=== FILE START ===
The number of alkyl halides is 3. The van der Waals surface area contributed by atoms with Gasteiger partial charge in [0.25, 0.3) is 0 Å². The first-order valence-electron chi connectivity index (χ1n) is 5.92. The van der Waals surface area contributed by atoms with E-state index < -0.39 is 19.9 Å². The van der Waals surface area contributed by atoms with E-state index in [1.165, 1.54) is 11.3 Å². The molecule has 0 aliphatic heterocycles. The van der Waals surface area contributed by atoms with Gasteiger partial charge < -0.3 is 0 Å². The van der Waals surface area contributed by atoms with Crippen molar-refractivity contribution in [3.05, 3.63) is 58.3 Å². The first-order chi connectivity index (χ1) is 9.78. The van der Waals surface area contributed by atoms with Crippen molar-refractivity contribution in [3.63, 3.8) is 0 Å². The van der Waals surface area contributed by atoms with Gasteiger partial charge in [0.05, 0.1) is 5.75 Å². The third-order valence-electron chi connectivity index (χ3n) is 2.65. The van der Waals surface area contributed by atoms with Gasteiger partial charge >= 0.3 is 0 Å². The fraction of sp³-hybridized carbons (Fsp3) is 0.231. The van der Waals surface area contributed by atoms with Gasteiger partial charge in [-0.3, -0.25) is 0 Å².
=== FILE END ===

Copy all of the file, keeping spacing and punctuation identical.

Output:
The number of alkyl halides is 3. The van der Waals surface area contributed by atoms with Gasteiger partial charge in [0.25, 0.3) is 0 Å². The first-order valence-electron chi connectivity index (χ1n) is 5.92. The van der Waals surface area contributed by atoms with E-state index < -0.39 is 19.9 Å². The van der Waals surface area contributed by atoms with E-state index in [1.165, 1.54) is 11.3 Å². The molecule has 0 aliphatic heterocycles. The van der Waals surface area contributed by atoms with Gasteiger partial charge < -0.3 is 0 Å². The van der Waals surface area contributed by atoms with Crippen molar-refractivity contribution in [3.05, 3.63) is 58.3 Å². The first-order chi connectivity index (χ1) is 9.78. The van der Waals surface area contributed by atoms with Crippen molar-refractivity contribution in [3.63, 3.8) is 0 Å². The van der Waals surface area contributed by atoms with Gasteiger partial charge in [0.05, 0.1) is 5.75 Å². The third-order valence-electron chi connectivity index (χ3n) is 2.65. The van der Waals surface area contributed by atoms with Gasteiger partial charge >= 0.3 is 0 Å². The fraction of sp³-hybridized carbons (Fsp3) is 0.231. The van der Waals surface area contributed by atoms with Gasteiger partial charge in [-0.3, -0.25) is 0 Å².